Metro Shipping snaps up Flexport executive Emiliano Muco
Metro Shipping has snapped up Flexporter Emiliano Muco as its new business development director. He has ...
One of the most important global airfreight gateways is facing the spectre of tighter measures that could have a profound impact on cargo capacity.
According to a report in the South China Morning Post, the Hong Kong government is looking to implement measures next week that include a mandatory 14-day quarantine for airline crews.
This would apply to those on passenger and freighter aircraft returning to the territory after an international layover – so far they have been exempt from quarantine requirements.
In Hong Kong’s fourth wave of Covid-19 infections, the number of new cases has risen lately, with 70 registered on Thursday alone. Seven were of foreign origin.
Last summer, FedEx’s pilot union asked management to suspend Hong Kong operations, citing “unacceptable conditions” for pilots in quarantine and those who tested positive and were allocated to public hospitals.
Around the same time, the union representing UPS flight crews called for pilots to have the right to decline missions to Hong Kong, which was then experiencing its third wave of Covid-19 infections. Both companies declined those requests.
The impact of the new quarantine mandate for returning flight crews would hit Cathay Pacific the hardest, with serious repercussions for its longhaul network.
Tom Owen, director of cargo, said: “We are regularly in discussion with the government on a range of quarantine-related issues, given they are amended and updated regularly. At this point, we have nothing to share regarding any future changes, which I see are being speculated in the media. Our freighters continue to operate as scheduled and we are moving into the pre-CNY [Chinese New Year] rush.”
One source at a freighter airline noted this morning that, while the airfreight market was “extremely busy in all directions”, the weakest sector was Hong Kong-Europe.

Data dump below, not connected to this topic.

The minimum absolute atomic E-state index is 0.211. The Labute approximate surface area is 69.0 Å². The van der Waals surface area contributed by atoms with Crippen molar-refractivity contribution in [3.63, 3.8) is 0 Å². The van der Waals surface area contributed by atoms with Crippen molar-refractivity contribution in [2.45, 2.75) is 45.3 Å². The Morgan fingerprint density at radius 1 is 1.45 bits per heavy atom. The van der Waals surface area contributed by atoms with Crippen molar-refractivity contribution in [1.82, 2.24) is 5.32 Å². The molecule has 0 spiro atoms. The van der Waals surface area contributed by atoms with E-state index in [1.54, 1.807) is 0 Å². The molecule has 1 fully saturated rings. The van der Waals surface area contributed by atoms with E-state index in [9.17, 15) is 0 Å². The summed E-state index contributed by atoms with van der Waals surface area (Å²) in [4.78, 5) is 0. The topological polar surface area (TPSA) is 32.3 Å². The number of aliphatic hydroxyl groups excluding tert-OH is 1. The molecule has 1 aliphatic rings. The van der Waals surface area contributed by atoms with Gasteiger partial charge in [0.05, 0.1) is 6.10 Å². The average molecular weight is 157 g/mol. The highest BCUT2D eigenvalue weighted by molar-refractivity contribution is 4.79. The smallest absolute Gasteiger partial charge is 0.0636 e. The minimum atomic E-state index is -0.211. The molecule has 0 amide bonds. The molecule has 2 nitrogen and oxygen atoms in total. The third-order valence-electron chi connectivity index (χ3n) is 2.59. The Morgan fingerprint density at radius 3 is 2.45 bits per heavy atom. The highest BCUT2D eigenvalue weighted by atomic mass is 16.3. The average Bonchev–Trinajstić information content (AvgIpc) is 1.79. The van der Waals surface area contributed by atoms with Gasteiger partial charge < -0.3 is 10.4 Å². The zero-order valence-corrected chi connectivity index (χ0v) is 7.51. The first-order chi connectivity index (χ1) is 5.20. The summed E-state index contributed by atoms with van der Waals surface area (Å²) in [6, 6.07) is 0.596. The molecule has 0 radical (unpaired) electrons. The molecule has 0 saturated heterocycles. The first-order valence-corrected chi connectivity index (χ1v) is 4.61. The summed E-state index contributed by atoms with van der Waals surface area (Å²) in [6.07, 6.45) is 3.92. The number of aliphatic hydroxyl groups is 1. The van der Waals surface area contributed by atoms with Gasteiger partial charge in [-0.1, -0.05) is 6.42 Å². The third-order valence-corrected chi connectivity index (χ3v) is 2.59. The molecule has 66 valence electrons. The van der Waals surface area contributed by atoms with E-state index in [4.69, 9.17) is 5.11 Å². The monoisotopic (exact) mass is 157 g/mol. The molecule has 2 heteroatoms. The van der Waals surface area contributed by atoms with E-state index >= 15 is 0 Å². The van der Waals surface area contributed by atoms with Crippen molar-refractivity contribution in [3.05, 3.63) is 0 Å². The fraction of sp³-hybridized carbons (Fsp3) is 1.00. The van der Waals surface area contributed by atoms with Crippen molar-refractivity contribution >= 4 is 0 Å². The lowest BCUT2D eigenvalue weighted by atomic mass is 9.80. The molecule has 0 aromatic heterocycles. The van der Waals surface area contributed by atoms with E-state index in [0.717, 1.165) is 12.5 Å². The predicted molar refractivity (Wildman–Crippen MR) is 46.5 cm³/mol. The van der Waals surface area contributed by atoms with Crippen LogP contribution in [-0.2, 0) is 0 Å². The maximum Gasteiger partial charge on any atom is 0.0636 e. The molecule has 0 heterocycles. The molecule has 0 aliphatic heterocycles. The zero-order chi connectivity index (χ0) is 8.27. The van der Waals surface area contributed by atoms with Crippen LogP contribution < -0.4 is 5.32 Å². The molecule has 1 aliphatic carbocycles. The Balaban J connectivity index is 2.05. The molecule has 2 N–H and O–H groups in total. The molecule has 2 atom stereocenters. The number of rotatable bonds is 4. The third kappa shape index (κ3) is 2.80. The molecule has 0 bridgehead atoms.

A disruption of Cathay’s operations would also be a serious headache for forwarders and shippers.
Neel Shal, executive vice-president and global head of airfreight at Flexport, said: “This will definitely be a challenge for the market. Cathay is the major player in the South China market. If its schedule is disrupted it will certainly exacerbate an already tight capacity situation and one could expect rates to spike as a result.
“Right now we don’t have any visibility on how long this policy might remain in place, so we can’t comment on the market impact beyond the next few weeks.”
However, he does not envisage major problems for Flexport in the event of a quarantine mandate.
“We’ve had a diversified charter and BSA strategy in place for months, so while the potential quarantine that will impact Cathay and its ability to move longhaul cargo will be a logistical headache, a nominal amount of Flexport cargo could be impacted. We carry the bulk of our cargo from South China on our own freighters,” he said.
Meanwhile, the prospect of Covid-19 measures bringing new disruption to the air cargo industry is not confined to Asia. As The Loadstar reports today, Air France KLM may suspend all longhaul flights after the Dutch government yesterday agreed new measures aimed at containing the spread of the pandemic.